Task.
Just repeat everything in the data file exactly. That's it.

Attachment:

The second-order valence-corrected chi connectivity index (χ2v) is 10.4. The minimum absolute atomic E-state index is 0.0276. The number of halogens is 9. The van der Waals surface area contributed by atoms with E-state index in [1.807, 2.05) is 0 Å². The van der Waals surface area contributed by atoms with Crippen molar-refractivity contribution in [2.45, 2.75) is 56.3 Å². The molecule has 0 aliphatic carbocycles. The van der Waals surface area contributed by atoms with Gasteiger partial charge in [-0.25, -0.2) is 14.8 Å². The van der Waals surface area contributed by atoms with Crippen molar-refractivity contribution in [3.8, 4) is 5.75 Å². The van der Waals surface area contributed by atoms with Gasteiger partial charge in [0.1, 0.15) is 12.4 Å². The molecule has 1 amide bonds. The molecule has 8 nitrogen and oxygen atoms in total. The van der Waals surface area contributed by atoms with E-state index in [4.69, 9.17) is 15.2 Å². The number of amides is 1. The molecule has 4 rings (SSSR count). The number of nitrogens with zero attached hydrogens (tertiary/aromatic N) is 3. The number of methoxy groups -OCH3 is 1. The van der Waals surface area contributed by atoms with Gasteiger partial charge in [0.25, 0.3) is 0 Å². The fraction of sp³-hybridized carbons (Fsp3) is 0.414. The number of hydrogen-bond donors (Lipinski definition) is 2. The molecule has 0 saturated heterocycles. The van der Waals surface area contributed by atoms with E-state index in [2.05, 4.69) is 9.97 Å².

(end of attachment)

The second-order valence-corrected chi connectivity index (χ2v) is 10.4. The minimum absolute atomic E-state index is 0.0276. The number of halogens is 9. The van der Waals surface area contributed by atoms with E-state index in [1.807, 2.05) is 0 Å². The van der Waals surface area contributed by atoms with Crippen molar-refractivity contribution in [2.45, 2.75) is 56.3 Å². The molecule has 0 aliphatic carbocycles. The van der Waals surface area contributed by atoms with Gasteiger partial charge in [-0.25, -0.2) is 14.8 Å². The van der Waals surface area contributed by atoms with Crippen molar-refractivity contribution in [3.8, 4) is 5.75 Å². The van der Waals surface area contributed by atoms with Gasteiger partial charge in [0.1, 0.15) is 12.4 Å². The molecule has 1 amide bonds. The molecule has 8 nitrogen and oxygen atoms in total. The van der Waals surface area contributed by atoms with E-state index in [4.69, 9.17) is 15.2 Å². The number of amides is 1. The molecule has 4 rings (SSSR count). The number of nitrogens with zero attached hydrogens (tertiary/aromatic N) is 3. The number of methoxy groups -OCH3 is 1. The van der Waals surface area contributed by atoms with Gasteiger partial charge in [0.25, 0.3) is 0 Å². The fraction of sp³-hybridized carbons (Fsp3) is 0.414. The number of hydrogen-bond donors (Lipinski definition) is 2. The molecule has 0 saturated heterocycles. The van der Waals surface area contributed by atoms with E-state index in [2.05, 4.69) is 9.97 Å².